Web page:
ALEPPO, Syria — A woman is taking the reins of the Syrian opposition’s local council in western Aleppo for the first time in the organization’s six years.
Iman Hashem, a schoolteacher with a strong record of public service, took office July 1.
“I am very happy to be elected head of the local council,” Hashem told Al-Monitor. “I consider myself a representative of the opposition women in Aleppo. I dedicate my victory to all of these women. Although I was running this election in a conservative society, I have not encountered difficulties for being a woman. The people around me are very supportive, especially my family and my husband.”
The council manages the six districts in the city’s western suburbs still controlled by the opposition Free Syrian Army (FSA). In December 2016, President Bashar al-Assad’s forces captured the city except for those districts.
Hashem said that after she was displaced by Assad’s forces from the eastern districts of Aleppo city, she worked in education and opened a school called Sanoud (“We will be back”) in the city’s western countryside.
She was head of the local council’s Social and Educational Affairs Office in 2015. Hashem also opened the council’s office for women, supervised several centers for empowering women in Aleppo and was a council member for two terms. She was a member of the executive office for the 2015-2016 term.
Following the outbreak of the revolution in 2011, Assad legalized "local administrative bodies" as part of a reform package meant to decentralize power in an effort to quell protests. The opposition Syrian Interim Government later borrowed language from these reform decrees to use as legal justification for its own councils.
Hashem said she has many projects she plans to implement during her one-year term leading the council.
“I have in mind projects aimed to provide more health and education services, and other services for the displaced from the eastern districts of Aleppo. The council will keep carrying out its routine works, which will focus on meeting the needs of the six districts.”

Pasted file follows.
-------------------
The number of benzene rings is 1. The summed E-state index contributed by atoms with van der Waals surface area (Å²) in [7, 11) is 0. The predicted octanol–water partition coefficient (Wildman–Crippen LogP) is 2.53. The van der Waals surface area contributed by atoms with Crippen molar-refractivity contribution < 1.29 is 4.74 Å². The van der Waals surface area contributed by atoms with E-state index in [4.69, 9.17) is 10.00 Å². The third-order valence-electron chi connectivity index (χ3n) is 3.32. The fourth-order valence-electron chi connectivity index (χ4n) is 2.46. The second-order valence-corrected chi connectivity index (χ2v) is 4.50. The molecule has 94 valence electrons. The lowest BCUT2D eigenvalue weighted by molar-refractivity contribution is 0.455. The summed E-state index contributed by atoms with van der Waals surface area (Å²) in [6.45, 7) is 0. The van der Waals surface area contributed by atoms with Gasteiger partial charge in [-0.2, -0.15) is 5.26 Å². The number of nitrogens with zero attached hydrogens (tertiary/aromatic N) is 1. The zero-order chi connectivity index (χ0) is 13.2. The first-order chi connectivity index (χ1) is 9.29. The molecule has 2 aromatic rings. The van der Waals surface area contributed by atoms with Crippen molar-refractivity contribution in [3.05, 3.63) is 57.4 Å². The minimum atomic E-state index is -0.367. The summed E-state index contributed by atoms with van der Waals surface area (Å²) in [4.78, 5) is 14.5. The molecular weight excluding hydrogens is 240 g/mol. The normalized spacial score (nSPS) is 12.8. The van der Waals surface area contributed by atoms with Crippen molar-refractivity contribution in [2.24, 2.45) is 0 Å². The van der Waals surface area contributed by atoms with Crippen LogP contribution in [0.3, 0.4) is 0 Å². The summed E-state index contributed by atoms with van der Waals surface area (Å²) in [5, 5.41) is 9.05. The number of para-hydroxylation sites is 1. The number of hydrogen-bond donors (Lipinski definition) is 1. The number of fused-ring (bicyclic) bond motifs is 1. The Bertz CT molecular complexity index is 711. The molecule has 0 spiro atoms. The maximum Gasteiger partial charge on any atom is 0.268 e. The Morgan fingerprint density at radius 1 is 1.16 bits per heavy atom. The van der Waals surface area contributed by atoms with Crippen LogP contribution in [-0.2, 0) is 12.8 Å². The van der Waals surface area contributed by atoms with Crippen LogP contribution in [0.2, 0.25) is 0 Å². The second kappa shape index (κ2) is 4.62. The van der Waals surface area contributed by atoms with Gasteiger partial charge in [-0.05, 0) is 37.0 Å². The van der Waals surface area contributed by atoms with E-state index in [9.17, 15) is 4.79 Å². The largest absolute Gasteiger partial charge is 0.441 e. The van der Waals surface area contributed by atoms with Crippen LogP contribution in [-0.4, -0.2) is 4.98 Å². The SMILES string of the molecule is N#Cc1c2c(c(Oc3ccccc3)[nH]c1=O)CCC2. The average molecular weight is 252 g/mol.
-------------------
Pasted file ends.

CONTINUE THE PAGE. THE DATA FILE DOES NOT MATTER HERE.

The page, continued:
Cleaning and water services also will be secured, she added, and she plans to follow up on the situation of women whose husbands were killed while fighting the regime.
“The council will also cooperate with local and international associations and organizations that are still supporting the work of the local council,” she added.
Hashem said she will pay particular attention to awareness campaigns and educational and training courses for empowering women, who are now assuming a lot of responsibilities under the current circumstances.
She said the work of local councils in opposition-controlled regions of Syria shows the opposition can manage its areas in an institutionalized and democratic manner and is capable of producing a conscientious, transparent and healthy leadership far removed from injustice and favoritism.
“The opposition’s local councils proved they can manage people’s affairs and administer local facilities,” Hashem said.
The council is based in Al-Kahraba quarter; the other five districts are Shamiko, Khan al-Assal, Kfardaal, al-Rashidin and Rif al-Muhandiseen.
Ahmed Aziza, media office director for the Aleppo opposition council, told Al-Monitor, “These are residential quarters housing tens of thousands of displaced from the eastern districts and other local [areas].”
He said the opposition local council of Aleppo city receives financial support from various international organizations and maintains partnerships with a number of charities in northern Syria covering the services sector, health, education, hygiene, humanitarian relief and women's empowerment.
“This support continued despite the FSA's loss in the eastern districts. … In addition to managing the western suburbs of Aleppo, the local council provides assistance to thousands of displaced people from Aleppo living in different areas in Idlib [about 40 miles southwest] and the northern Aleppo countryside, and other areas,” he said.
The western area of Aleppo city also has a Revolutionary General Assembly, which includes many opposition figures who had worked in eastern district councils when those areas were still controlled by the FSA. The assembly also includes independent figures overseeing and assessing the work of the local council and submitting proposals on elections and others matters.
The choice of a woman to lead the council in western Aleppo is expected to set a precedent for the opposition. Hashem seeks to improve the status of women by focusing on projects that develop their capabilities. This will depend, however, on how much support the council continues to receive from international donors as well as from the Syrian Interim Government.
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